The Yankee hood is an important tool in the drying of tissue, towel and specialty paper grades. The physical condition of its components has an important bearing on the machine’s overall productivity.
One of the main causes of equipment failure is improper design, or the failure to design future maintenance out of the equipment.
With respect to Yankee hoods, a great deal of future maintenance can be reduced by:
  • Making the drying system easier to understand and instructing the operating personnel on its proper use.
  • Incorporating design features that require little or no maintenance.
  • Designing the system for maximum accessibility.
Similarly, day-to-day operating of the Yankee hood is critical in determining the level of routine maintenance required and the system’s life expectancy.
Our purpose here is to propose a minimum maintenance Yankee hood system. This system is comprised of three material groups: the Yankee hood, the ductwork, and the process control system.


Figure1 outlines the general arrangement for half of a Yankee hood. Supply air is fed through a hood supply duct, down through a series of duct feeds, and out to a system of nozzle plenums. All components of this internal hood supply system should have quick-release access doors, to allow for routine inspection during shutdowns.

The outside of the hood has tongue and groove panels (Figure 2), with access doors to make it more convenient to service the inside of the hood (exhaust) plenum. All tissue operations experience some degree of dust accumulation. If the hoods are run at less than 500°F for an extended period, these fibers are not incinerated within the hood. Instead they can plug the drying nozzles, which causes a gradual loss of production. Therefore, the hoods must be vacuumed or blown out periodically during the major shutdowns, following a thorough visual inspection. Dust collection is particularly prevalent in steam-heated systems. (Gas-fired air systems are not as prone to dust problems, since they are usually operated at temperature above 650°F for fiber incineration in the supply and return ducting systems.)
Yearly physical inspections of the hood are required to ensure that the supply air does not short-circuit into the exhaust plenum (e.g. access doors not tightly closed, cracks in supply feeds or impingement boxes, etc).
The lower quarter of the wet-end hood should be made completely of stainless steel, because this area must withstand wet environments.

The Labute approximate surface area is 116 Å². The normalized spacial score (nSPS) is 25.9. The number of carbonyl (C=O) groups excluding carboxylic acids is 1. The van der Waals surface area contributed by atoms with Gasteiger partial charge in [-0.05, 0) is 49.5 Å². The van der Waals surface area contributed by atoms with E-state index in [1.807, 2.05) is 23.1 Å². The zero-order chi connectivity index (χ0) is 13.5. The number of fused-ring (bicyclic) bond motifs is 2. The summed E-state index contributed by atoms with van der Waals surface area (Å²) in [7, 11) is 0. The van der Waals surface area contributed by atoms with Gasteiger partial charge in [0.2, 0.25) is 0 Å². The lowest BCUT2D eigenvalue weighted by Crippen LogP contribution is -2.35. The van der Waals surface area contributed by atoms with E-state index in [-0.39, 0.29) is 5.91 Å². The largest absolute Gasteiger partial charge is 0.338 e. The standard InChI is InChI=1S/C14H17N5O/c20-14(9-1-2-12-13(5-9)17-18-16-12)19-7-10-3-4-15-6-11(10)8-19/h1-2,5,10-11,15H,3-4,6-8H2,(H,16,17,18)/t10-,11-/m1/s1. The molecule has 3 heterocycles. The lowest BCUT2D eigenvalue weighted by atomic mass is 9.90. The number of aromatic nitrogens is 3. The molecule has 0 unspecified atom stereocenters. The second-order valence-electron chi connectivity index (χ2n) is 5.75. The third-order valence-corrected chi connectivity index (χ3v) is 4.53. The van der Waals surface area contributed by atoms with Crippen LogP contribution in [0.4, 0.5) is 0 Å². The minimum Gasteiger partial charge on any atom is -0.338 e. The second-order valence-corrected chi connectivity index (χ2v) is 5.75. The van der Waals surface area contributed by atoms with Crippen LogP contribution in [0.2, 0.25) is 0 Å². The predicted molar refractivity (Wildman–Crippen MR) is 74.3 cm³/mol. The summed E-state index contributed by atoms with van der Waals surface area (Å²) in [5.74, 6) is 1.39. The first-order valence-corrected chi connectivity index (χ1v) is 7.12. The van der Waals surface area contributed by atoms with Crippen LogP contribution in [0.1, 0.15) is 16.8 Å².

Finally, a checkered plate on top of each hood will help to prevent damage to top panel seals. Damage of this kind can leave gaps in the panel joints, which allows the exhaust plenum air to short circuit.
Hood profiling used to be an important tool on improving paper quality and uniformity in the cross-machine direction.
In a remote control system, a routine maintenance inspection should confirm that all hood profiling positioners and operators are functioning properly.

Nowadays profiling tools, like steam showers, are much more efficient. Since profiling with impingement air implies a reduction in drying capacity, the hood profiling usage should be questioned and profiling dampers readjusted to maximize the hood drying efficiency.

Jactuator systems are used primarily to retract the hoods during sheet breaks.
Jactuators are screw-type actuators, typically driven by air motors. They drive gear boxes, which in turn drive lineshafts connected to the hoods. The following routine maintenance should be performed monthly on the jactuator retraction mechanism:
    1. Lubricate the jactuator gear box with extreme pressure grease (EP No.1)
    2. Check the threads and carriage of the jactuator and ensure that the moving parts are kept lubricated all times.
    3. Keep the protective casing over the jactuator screw. Clean the air motors, wheels, and wheel ramps of any dust.
    4. Lubricate the air motor bearings.
    5. Check the motor air sets-regulator, filter, and lubricator.
    6. Check and lubricate the cross shaft bearings.